This tomato aïoli is spicy, a little smokey, and very creamylicious. Easy to make with just a few staple ingredients. You can of course make mayonnaise from scratch, but store bought is also fine. Simply mix all the ingredients together, and taste and adjust seasonings as needed.
How to store and re-heat
Leftovers can be stored in a sealed container in the refrigerator for 3-5 days. The tomato aïoli should be stored in a separate, sealed container. Remember that cooked potatoes can’t stay long in room temperature. After about 2 hours, they have to go in the refrigerator or else bacteria can grow and make them unsafe to eat.
You can actually re-heat patatas bravas or fried potatoes to be crispy again (although not as crispy as the first time). Add a few tablespoon neutral oil to a skillet and set the temperature to medium-high.
Once the oil is hot, add a few potato pieces and fry. How long it takes will depend on how much moisture the potatoes have absorbed, it could take about 5-10 minutes. Once golden, remove excess oil with paper towels and serve immediately.
To make healthier patatas bravas - bake them
If you want to make these a little healthier, there’s no problem in baking them in the oven. You can par boil as mentioned in the recipe card, and dry as normal. Once dry, put on a baking sheet and drizzle with about 2 tablespoon olive oil and the spices as mentioned. Give it a good mix and arrange the potatoes in one layer. Bake in a pre-heated oven of 500F (250C) for 30-40 minutes - stir the potatoes once.
If you don’t mind frying them, that is of course the real way of doing it, and the texture and flavor is hard to beat.
Why using baking soda makes the best crispy potatoes
One trick to make your potatoes extra crispy, is to parboil the potatoes in salted water with baking soda (aka alkaline water) in it. The baking soda breaks down the pectin and draws the starch to the surface. Once you drain the potatoes, add them back into the pan with some oil and shake.
That makes the outside of the potato kind of coated in a mash slurry, and this in turn leads to more browning and more crispiness. Serious Eats has more explanation of this technique, if you're so inclined.
How to make patatas bravas
Peel the potatoes (leave on if desired or if using waxy potatoes) and cut into about 1 inch (2.5 cm) cubes. Place in cold water, for up to 24 hours but an hour is also fine. If you plan on letting them sit in water for longer than that, add a splash of vinegar to the water to avoid the potatoes getting brown. Once done, drain.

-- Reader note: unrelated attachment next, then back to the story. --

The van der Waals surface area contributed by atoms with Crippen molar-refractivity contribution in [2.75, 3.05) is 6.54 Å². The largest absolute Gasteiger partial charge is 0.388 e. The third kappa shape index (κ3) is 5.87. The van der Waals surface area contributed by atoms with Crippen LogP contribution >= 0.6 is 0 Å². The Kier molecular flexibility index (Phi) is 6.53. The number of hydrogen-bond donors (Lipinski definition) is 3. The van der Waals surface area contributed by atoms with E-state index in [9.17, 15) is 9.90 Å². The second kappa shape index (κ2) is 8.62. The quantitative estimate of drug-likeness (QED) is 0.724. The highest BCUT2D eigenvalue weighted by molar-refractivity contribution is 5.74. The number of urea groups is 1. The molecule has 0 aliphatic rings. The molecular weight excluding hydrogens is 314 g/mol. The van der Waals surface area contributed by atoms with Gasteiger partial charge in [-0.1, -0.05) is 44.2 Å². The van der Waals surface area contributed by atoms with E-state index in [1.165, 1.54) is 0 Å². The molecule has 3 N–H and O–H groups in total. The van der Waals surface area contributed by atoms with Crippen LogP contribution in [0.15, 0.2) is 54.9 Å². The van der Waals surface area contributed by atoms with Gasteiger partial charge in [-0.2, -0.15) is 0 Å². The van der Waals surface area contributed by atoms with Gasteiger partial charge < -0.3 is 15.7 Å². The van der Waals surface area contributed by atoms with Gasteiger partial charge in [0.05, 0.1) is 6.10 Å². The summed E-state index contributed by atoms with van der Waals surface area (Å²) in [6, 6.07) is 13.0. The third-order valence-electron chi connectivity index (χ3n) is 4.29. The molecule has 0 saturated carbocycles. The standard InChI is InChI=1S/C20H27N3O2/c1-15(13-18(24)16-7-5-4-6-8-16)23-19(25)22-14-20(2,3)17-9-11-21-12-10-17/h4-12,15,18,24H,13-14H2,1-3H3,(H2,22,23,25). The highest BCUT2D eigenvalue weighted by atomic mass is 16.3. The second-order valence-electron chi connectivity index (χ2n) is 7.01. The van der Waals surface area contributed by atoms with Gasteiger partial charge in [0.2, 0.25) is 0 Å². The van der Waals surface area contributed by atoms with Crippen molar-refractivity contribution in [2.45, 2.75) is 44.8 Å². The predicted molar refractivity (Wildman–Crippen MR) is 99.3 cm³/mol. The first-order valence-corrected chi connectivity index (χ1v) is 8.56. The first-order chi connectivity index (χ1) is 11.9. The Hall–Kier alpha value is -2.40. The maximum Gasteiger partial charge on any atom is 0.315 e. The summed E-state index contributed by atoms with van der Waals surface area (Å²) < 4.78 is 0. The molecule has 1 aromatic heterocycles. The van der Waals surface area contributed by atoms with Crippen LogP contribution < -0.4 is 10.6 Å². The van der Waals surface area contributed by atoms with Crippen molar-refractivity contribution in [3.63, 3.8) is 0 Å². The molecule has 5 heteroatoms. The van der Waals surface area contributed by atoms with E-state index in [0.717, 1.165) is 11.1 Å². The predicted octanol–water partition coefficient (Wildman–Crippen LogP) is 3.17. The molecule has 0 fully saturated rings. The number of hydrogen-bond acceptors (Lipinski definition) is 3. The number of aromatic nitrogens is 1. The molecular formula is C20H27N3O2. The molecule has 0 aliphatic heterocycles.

Boil new water and add 2 teaspoon salt and 2 teaspoon baking soda. Once it’s boiling, add the potatoes. Boil the potatoes, under lid, for about 2 minutes. Drain again and put back into the pot with a little oil to shake them up. Now pour on to a cooling rack (preferably one where the potatoes don’t fall through, but hey that was what I got!). Let them completely dry and completely cool before the next step.
If you want to bake them, see paragraph under ‘To make healthier patatas bravas’, otherwise we are frying these goodies! In a shallow pan, pour in oil that can take high temperature, e.g. canola, corn or sunflower oil.
The oil is hot enough when you take a wooden spoon into the oil and it sizzles around the spoon, or you can try with one piece of potato to see if it sizzles. Fry for about 5-6 minutes or until golden and crispy.
Drain on paper towel and mix with the spices (chipotle chili powder, smoked paprika, regular chili powder, salt and pepper). If you want you can also sprinkle with fresh herbs like parsley. Serve with the spicy tomato aïoli and more tapas dishes, if desired. Enjoy!
Did you like this patatas bravas recipe? Here’s more comfort food I think you will like:
- Rosemary French Fries with Garlic Cream Cheese Dip
- Cheesy and Herby Scalloped Potatoes
- Cheddar Herb Sweet Potato Mash
- Homemade Lasagna with Béchamel Sauce
- Easy Beef and Beans Enchiladas
- Chipotle Cheddar Burger